Executive Editor: Joseph Schatzker, Peter Trafton

Authors: Ernst Raaymakers, Inger Schipper, Rogier Simmermacher, Chris van der Werken

Proximal femur - Trochanteric fracture, pertrochanteric, multifragmentary

General considerations

In extracapsular fractures there is minimal risk of osteonecrosis of the femoral head.

In multifragmentary pertrochanteric fractures the fracture line can start laterally anywhere on the greater trochanter and runs towards the medial cortex which is broken in two places. This results in the detachment of a third fragment which includes the lesser trochanter.

These fractures cause significant shortening and tend to be unstable after reduction and fixation, because the medial buttress is compromised.

These fractures may be treated with a sliding hip screw and plate, or a cephalomedullary nail. The sliding hip screw is designed to allow controlled collapse. The collapse is limited as the base of the neck comes to rest on the greater trochanter. If the greater trochanter is very comminuted control of the collapse is lost. A trochanteric supporting plate (TSP) may be used to restore the supporting effect of the greater trochanter.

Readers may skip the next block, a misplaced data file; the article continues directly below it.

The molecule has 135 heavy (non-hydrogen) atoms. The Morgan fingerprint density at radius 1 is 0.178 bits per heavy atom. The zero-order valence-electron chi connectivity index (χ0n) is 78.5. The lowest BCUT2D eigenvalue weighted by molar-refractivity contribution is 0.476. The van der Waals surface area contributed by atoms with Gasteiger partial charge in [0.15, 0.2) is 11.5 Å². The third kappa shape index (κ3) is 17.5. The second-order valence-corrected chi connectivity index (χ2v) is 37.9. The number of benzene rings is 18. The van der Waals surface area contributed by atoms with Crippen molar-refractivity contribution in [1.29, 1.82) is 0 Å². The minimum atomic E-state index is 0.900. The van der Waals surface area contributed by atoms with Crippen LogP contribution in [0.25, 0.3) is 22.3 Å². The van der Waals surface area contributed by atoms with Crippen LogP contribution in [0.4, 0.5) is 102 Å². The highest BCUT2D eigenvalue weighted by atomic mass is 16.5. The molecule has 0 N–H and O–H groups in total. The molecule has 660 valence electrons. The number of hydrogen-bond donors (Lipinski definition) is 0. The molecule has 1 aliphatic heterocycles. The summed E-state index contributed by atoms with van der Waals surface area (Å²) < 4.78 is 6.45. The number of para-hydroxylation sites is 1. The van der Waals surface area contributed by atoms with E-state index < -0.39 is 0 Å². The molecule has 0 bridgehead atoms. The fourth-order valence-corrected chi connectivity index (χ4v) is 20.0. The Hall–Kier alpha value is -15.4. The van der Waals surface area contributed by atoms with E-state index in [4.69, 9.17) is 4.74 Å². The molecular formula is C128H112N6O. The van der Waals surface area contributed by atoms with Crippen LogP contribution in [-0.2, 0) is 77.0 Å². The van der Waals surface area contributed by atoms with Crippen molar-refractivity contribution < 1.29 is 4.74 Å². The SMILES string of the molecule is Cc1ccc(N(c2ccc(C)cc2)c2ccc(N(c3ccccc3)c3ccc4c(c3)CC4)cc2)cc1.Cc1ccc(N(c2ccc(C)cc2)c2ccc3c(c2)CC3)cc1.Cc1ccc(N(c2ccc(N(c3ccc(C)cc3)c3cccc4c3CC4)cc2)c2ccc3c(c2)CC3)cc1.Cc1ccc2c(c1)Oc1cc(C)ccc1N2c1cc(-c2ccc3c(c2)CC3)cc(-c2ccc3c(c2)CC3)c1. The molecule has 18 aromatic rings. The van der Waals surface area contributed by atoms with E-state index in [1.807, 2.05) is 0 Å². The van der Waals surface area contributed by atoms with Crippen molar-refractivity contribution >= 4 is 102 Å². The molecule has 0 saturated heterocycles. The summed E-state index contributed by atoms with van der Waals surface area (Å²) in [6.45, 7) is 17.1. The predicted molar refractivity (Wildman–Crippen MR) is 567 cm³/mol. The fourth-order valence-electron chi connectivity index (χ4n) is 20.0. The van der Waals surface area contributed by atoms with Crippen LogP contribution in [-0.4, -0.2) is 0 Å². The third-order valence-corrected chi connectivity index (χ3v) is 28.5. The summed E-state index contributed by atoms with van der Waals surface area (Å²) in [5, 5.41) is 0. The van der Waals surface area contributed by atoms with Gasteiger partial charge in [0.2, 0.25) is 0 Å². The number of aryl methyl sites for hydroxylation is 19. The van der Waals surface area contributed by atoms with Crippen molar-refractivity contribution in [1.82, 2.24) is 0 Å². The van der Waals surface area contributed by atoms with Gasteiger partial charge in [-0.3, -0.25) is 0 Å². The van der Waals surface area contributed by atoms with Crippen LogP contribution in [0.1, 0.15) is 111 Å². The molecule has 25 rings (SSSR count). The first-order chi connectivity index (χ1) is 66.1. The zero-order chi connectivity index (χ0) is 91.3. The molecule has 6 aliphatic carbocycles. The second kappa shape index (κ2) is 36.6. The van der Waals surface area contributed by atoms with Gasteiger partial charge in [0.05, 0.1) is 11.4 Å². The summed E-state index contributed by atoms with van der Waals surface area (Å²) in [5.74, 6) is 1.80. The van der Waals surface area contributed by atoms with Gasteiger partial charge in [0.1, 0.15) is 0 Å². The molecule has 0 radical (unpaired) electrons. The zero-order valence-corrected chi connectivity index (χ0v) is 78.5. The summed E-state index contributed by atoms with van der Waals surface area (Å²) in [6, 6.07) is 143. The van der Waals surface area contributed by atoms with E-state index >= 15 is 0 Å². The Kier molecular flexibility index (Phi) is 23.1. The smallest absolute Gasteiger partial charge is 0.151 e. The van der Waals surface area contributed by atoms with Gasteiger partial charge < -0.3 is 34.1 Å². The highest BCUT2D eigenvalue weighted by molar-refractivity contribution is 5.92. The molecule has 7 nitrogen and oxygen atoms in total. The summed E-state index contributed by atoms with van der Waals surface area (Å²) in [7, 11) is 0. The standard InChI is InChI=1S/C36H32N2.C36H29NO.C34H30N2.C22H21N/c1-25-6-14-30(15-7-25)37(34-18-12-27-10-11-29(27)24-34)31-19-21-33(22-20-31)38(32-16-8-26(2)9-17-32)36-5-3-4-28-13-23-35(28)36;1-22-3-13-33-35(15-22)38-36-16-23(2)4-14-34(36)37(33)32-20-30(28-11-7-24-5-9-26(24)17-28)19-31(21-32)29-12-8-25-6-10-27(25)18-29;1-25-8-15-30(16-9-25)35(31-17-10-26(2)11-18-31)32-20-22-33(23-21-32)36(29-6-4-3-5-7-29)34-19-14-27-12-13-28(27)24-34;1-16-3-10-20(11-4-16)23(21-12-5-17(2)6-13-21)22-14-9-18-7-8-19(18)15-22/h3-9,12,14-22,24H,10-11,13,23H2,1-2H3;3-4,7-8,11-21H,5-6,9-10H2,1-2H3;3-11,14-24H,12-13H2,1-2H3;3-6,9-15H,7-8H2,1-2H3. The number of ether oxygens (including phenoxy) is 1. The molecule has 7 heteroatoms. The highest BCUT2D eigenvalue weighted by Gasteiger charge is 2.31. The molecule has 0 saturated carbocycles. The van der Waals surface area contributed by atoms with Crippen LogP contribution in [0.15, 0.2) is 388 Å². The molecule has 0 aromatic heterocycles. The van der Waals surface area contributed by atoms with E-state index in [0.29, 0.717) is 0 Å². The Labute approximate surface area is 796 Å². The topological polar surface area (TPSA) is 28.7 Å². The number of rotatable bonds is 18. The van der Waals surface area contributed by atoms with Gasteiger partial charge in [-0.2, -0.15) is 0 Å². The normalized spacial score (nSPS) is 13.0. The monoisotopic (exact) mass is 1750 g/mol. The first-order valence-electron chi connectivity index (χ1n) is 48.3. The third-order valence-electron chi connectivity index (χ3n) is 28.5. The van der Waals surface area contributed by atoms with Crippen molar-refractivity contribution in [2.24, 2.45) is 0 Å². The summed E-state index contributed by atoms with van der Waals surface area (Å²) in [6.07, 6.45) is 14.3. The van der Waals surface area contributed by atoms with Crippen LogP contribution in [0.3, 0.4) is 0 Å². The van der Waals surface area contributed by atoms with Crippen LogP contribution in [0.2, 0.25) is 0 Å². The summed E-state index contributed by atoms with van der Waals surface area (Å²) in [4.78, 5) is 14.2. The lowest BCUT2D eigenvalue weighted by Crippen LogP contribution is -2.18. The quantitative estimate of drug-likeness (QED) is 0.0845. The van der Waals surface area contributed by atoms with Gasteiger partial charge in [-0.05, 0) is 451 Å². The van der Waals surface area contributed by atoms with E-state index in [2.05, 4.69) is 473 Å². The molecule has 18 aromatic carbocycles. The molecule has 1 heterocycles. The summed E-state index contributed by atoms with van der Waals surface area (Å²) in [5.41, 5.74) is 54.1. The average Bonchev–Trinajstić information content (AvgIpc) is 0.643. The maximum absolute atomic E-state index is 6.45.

In case of a simple pertrochanteric fracture with a lesser trochanter fragment, a 4-hole DHS plate without TSP might be sufficient. For fractures with an incompetent lateral wall, extramedullary devices are only second choice, as they lack necessary stability.

Note: Because healing of these fractures may take 12 or more weeks, if contraindications can be corrected soon enough, operative treatment of the fracture may be beneficial even if delayed.

If definitive treatment will be delayed for more than 2 or 3 weeks, temporary skeletal traction might be considered to help maintain alignment.

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v2.0 2010-11-14